HHS graduate bound for Vanderbilt under ROTC scholarship


Richard Loya, a 2022 Harlingen High School graduate, will be enjoying the music scene and food of Nashville, Tennessee for the next four years.

He received a full-tuition ROTC scholarship to Vanderbilt University.

“I filled out the ROTC scholarship in June,” Loya said. “I had to go through essays and interviews with a colonel. It’s a rigorous process. Out of the 10,000 plus applicants that apply, only 2,000 are able to get the scholarship. I received the four-year which only 1,000 applicants got.”

Vanderbilt was Loya’s top choice.

“I had been waiting for that day for months,” Loya said. “It was the only thing I could think of, so I was nervous. At 5:00 p.m. I checked the portal. Of course, I didn’t see it. It said click here to accept. It didn’t have confetti or anything, so I was worried that I didn’t get in until my parents found it. I was happy, extremely happy.”

His aspiration for studying in the medical field was the driving force behind his decision to commit to Vanderbilt.

“Coming out of the pandemic, I learned that Vanderbilt had developed the Moderna vaccine,” Loya said. “I want to study medicine, and this development proved that it is amongst the top universities for the medical field.”

Loya’s community involvement made him a standout candidate for the ROTC scholarship.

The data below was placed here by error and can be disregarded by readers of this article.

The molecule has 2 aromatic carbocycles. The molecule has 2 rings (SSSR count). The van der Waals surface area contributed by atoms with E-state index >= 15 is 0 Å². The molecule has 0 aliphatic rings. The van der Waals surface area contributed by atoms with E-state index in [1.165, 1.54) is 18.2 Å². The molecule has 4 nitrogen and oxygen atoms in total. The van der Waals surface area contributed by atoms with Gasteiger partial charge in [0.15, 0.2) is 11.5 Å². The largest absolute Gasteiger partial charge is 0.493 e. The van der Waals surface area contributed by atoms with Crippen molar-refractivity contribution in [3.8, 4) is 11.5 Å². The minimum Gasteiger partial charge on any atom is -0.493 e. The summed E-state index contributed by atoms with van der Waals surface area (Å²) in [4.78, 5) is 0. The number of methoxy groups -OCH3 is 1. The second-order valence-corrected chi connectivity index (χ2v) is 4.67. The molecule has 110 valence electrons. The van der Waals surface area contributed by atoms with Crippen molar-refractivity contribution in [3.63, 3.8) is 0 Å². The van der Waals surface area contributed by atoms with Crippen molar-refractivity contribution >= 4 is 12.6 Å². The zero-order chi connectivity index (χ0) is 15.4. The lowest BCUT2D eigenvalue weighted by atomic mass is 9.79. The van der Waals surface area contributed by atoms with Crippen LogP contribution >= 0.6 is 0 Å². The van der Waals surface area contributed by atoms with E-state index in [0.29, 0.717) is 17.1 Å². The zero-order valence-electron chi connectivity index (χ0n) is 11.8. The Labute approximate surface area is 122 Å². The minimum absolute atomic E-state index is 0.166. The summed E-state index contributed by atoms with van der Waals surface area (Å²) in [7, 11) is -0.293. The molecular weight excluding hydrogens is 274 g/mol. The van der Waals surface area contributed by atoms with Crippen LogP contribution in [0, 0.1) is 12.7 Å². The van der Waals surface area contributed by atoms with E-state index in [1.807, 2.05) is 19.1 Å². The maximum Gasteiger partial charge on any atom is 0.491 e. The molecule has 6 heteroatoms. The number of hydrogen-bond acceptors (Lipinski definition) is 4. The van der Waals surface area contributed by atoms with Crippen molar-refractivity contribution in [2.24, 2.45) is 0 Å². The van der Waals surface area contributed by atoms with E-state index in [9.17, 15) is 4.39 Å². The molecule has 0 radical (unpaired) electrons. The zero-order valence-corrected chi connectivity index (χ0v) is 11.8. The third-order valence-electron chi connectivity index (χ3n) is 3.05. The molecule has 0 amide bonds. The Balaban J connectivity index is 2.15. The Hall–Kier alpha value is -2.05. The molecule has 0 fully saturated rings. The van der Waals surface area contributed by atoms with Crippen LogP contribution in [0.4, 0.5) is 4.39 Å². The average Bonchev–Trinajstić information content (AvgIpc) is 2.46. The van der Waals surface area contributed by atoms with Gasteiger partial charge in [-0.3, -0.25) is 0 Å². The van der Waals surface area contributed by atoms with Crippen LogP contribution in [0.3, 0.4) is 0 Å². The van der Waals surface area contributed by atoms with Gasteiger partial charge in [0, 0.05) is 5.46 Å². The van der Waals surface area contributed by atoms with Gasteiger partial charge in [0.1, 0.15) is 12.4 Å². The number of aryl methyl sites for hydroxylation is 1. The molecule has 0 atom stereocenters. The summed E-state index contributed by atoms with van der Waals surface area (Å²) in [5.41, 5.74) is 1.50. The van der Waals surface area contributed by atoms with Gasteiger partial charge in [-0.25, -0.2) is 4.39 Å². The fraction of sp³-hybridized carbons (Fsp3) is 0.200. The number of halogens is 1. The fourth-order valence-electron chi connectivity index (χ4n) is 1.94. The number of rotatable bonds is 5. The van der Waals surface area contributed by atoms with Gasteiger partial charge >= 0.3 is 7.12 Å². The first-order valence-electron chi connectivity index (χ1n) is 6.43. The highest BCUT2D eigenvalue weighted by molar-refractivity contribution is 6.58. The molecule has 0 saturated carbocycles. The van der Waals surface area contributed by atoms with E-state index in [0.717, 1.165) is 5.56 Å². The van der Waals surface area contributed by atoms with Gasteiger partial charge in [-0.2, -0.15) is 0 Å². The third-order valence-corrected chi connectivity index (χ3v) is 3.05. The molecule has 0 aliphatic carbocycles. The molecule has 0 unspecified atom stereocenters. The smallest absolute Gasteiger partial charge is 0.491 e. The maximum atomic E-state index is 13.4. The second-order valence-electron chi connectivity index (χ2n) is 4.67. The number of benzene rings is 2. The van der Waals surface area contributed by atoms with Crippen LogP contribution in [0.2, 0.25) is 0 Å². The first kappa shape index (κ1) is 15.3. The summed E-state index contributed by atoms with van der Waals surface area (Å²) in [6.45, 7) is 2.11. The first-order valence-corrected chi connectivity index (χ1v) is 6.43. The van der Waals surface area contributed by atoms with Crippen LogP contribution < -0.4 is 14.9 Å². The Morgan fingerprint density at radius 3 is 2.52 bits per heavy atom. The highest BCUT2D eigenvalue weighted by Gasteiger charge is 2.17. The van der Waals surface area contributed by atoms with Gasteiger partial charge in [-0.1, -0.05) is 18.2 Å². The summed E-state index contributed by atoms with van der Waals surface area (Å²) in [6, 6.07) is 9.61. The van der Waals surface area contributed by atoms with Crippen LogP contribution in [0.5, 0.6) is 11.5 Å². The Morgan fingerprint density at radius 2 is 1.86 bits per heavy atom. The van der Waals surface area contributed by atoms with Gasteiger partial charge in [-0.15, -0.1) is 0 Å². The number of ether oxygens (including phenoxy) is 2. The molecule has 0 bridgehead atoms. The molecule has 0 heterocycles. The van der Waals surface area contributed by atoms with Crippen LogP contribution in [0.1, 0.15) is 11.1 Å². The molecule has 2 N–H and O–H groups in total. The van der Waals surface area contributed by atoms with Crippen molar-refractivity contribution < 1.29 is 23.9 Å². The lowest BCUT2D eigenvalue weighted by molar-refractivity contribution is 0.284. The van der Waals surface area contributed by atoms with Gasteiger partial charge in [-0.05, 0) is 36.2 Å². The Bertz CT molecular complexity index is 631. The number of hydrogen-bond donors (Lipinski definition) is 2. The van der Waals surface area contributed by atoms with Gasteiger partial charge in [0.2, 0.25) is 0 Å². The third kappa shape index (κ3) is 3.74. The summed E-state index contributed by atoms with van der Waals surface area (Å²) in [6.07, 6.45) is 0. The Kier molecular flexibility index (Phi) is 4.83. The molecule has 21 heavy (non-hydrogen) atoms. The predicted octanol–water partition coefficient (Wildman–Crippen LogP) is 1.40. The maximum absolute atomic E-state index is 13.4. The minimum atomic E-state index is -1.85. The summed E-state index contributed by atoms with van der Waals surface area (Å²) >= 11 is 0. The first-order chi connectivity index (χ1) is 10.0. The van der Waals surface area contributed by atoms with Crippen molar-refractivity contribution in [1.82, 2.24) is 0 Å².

Throughout high school, Loya served with the Civil Air Patrol.

“It’s a national and worldwide organization,” he said. “I am part of the Brownsville Squadron.  I am the First Lieutenant right now. Our main thing is search and rescue.”

During his senior year, he also had an opportunity to work with the Culture of Life Ministries.

“It’s a free clinic,” Loya said. “It’s a volunteer-based organization that helps give health care needs to those in need. It’s a fully functional clinic. I would spend my first period there and then go back to school for the rest of the day during my senior year.”

Under the conditions of the scholarship, Loya will take part in the ROTC program at Vanderbilt.

“After that, I’ll commission as an officer in the Army,” he said. “I love Nashville; the atmosphere is great. Moving there just feels right.”

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